Under the Liechtenstein Disclosure Facility, British taxpayers with bank accounts in the tiny European principality are able to settle their tax liabilities in favourable terms. Those who come forward under the agreement could face penalties amounting to just 10% of the tax they’ve evaded; although they will still have to pay back tax and interest, going back up to 10 years.
Taxpayers who fail to volunteer their actions face much tougher penalties, with fines amounting up to 200% of their unpaid tax and in the most serious cases prosecution.
The LDF was due to end at the end of March 2015, but because of strong demand, the disclosure facility is now set to run until April 5th 2016 – with HMRC claiming that since the LDF came into affect in 2009, 2,000 people have so far come forward, which has exceeded expectations.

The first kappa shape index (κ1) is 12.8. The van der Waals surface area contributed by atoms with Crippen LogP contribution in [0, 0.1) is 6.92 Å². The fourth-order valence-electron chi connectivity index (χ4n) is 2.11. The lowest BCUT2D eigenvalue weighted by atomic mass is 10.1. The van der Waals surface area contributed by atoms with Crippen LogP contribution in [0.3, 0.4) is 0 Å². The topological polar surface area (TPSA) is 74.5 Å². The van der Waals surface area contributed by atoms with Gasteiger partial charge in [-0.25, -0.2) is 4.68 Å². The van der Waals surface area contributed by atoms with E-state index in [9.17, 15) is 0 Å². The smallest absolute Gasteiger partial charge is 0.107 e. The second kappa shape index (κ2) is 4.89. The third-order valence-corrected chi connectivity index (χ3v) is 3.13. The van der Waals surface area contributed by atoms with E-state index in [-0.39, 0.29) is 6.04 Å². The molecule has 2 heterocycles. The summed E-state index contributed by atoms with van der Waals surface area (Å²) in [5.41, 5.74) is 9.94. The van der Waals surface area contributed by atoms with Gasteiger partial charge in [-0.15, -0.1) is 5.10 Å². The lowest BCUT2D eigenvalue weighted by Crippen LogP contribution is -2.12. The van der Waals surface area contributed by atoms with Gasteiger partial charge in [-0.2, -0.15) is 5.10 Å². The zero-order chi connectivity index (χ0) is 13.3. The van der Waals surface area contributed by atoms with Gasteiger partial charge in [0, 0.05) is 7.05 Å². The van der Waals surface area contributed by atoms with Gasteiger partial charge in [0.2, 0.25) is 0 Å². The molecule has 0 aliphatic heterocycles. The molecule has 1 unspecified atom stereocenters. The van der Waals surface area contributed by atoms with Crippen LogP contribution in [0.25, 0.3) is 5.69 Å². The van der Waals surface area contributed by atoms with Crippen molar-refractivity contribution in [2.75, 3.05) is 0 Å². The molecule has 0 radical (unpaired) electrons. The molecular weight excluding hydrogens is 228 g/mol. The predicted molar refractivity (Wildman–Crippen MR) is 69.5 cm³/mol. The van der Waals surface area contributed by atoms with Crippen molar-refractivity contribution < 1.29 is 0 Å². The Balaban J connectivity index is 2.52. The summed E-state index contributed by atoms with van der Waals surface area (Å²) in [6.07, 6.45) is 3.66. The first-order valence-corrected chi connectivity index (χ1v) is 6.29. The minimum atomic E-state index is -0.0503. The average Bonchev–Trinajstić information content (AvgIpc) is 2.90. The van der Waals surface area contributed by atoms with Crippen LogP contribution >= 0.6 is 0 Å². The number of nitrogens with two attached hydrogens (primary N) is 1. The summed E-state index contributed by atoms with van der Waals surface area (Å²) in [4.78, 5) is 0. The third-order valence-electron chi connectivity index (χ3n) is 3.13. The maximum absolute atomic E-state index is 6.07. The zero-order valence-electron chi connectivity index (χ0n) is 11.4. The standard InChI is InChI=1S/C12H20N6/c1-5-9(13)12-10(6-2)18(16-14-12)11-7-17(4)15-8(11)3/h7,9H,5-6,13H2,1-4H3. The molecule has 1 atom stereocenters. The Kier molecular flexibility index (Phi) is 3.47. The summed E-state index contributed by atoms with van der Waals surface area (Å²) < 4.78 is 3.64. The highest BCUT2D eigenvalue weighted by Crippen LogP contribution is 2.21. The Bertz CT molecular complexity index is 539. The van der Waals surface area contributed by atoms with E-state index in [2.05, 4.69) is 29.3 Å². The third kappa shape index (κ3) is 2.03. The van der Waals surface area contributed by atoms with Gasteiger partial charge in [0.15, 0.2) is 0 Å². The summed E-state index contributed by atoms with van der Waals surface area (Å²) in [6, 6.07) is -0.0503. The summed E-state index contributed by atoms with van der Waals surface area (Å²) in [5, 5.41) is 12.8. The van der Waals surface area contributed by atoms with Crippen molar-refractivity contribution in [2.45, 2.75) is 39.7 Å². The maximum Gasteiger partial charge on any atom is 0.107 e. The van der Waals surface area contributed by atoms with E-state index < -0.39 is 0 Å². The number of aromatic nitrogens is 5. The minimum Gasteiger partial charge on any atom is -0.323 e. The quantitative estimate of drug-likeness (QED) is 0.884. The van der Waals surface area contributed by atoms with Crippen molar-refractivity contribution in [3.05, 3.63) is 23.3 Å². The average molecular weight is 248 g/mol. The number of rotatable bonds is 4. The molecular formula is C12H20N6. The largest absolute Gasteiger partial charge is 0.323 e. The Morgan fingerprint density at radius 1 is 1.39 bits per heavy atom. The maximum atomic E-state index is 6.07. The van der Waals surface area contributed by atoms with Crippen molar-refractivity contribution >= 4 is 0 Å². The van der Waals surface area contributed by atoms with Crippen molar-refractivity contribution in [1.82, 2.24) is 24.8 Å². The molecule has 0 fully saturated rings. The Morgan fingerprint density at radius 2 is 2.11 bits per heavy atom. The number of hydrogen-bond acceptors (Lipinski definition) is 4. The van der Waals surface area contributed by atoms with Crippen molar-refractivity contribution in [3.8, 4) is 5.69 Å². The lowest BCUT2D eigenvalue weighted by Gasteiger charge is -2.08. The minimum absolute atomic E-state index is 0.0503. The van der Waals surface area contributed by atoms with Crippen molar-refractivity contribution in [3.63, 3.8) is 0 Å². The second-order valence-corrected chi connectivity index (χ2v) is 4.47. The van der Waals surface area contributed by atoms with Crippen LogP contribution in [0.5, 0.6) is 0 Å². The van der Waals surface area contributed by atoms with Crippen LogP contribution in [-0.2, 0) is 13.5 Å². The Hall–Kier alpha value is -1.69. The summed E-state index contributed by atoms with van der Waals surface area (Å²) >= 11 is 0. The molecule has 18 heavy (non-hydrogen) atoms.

The LDF has also been incorporated into a double taxation agreement between the two governments to ensure that taxpayers aren’t taxed twice on their income.
Exchequer Secretary, David Gauke, said: “Today's agreement takes that commitment forward by providing greater transparency and certainty to the taxpayers of both our countries about how their incomes and gains will be taxed."
For more information, please contact Glazers, Chartered Accountants London or visit www.glazers.co.uk
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